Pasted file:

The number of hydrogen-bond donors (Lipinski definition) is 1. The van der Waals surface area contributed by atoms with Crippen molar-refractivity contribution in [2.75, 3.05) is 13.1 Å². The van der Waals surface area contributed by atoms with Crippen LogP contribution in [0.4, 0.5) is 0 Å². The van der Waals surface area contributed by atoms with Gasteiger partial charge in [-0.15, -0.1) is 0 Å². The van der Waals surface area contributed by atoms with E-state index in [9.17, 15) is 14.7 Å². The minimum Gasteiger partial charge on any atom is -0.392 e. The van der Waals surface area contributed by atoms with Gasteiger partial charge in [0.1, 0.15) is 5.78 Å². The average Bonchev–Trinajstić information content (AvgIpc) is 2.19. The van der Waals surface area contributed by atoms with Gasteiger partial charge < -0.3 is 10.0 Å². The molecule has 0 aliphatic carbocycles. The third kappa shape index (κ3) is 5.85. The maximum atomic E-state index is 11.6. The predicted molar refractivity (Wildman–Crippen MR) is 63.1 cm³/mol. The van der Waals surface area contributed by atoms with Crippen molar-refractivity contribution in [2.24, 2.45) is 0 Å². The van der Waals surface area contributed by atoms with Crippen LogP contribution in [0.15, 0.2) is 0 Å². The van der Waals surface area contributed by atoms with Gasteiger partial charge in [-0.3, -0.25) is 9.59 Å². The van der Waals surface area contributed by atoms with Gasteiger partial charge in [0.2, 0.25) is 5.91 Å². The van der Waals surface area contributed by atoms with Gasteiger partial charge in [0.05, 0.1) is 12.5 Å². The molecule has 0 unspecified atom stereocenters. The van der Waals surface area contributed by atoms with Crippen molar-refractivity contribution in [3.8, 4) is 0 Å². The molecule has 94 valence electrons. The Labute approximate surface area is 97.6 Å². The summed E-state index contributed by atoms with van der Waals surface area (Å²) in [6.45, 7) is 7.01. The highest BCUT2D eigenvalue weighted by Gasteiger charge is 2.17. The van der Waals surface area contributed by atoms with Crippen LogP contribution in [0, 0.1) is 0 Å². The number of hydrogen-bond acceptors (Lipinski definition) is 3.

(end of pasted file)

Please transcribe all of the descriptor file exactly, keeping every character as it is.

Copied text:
The number of hydrogen-bond donors (Lipinski definition) is 1. The van der Waals surface area contributed by atoms with Crippen molar-refractivity contribution in [2.75, 3.05) is 13.1 Å². The van der Waals surface area contributed by atoms with Crippen LogP contribution in [0.4, 0.5) is 0 Å². The van der Waals surface area contributed by atoms with Gasteiger partial charge in [-0.15, -0.1) is 0 Å². The van der Waals surface area contributed by atoms with E-state index in [9.17, 15) is 14.7 Å². The minimum Gasteiger partial charge on any atom is -0.392 e. The van der Waals surface area contributed by atoms with Gasteiger partial charge in [0.1, 0.15) is 5.78 Å². The average Bonchev–Trinajstić information content (AvgIpc) is 2.19. The van der Waals surface area contributed by atoms with Gasteiger partial charge < -0.3 is 10.0 Å². The molecule has 0 aliphatic carbocycles. The third kappa shape index (κ3) is 5.85. The maximum atomic E-state index is 11.6. The predicted molar refractivity (Wildman–Crippen MR) is 63.1 cm³/mol. The van der Waals surface area contributed by atoms with Crippen molar-refractivity contribution in [2.24, 2.45) is 0 Å². The van der Waals surface area contributed by atoms with Crippen LogP contribution in [0.15, 0.2) is 0 Å². The van der Waals surface area contributed by atoms with Gasteiger partial charge in [-0.3, -0.25) is 9.59 Å². The van der Waals surface area contributed by atoms with Gasteiger partial charge in [0.2, 0.25) is 5.91 Å². The van der Waals surface area contributed by atoms with Gasteiger partial charge in [0.05, 0.1) is 12.5 Å². The molecule has 0 unspecified atom stereocenters. The van der Waals surface area contributed by atoms with Crippen molar-refractivity contribution in [3.8, 4) is 0 Å². The molecule has 94 valence electrons. The Labute approximate surface area is 97.6 Å². The summed E-state index contributed by atoms with van der Waals surface area (Å²) in [6.45, 7) is 7.01. The highest BCUT2D eigenvalue weighted by Gasteiger charge is 2.17. The van der Waals surface area contributed by atoms with Crippen LogP contribution in [0, 0.1) is 0 Å². The number of hydrogen-bond acceptors (Lipinski definition) is 3.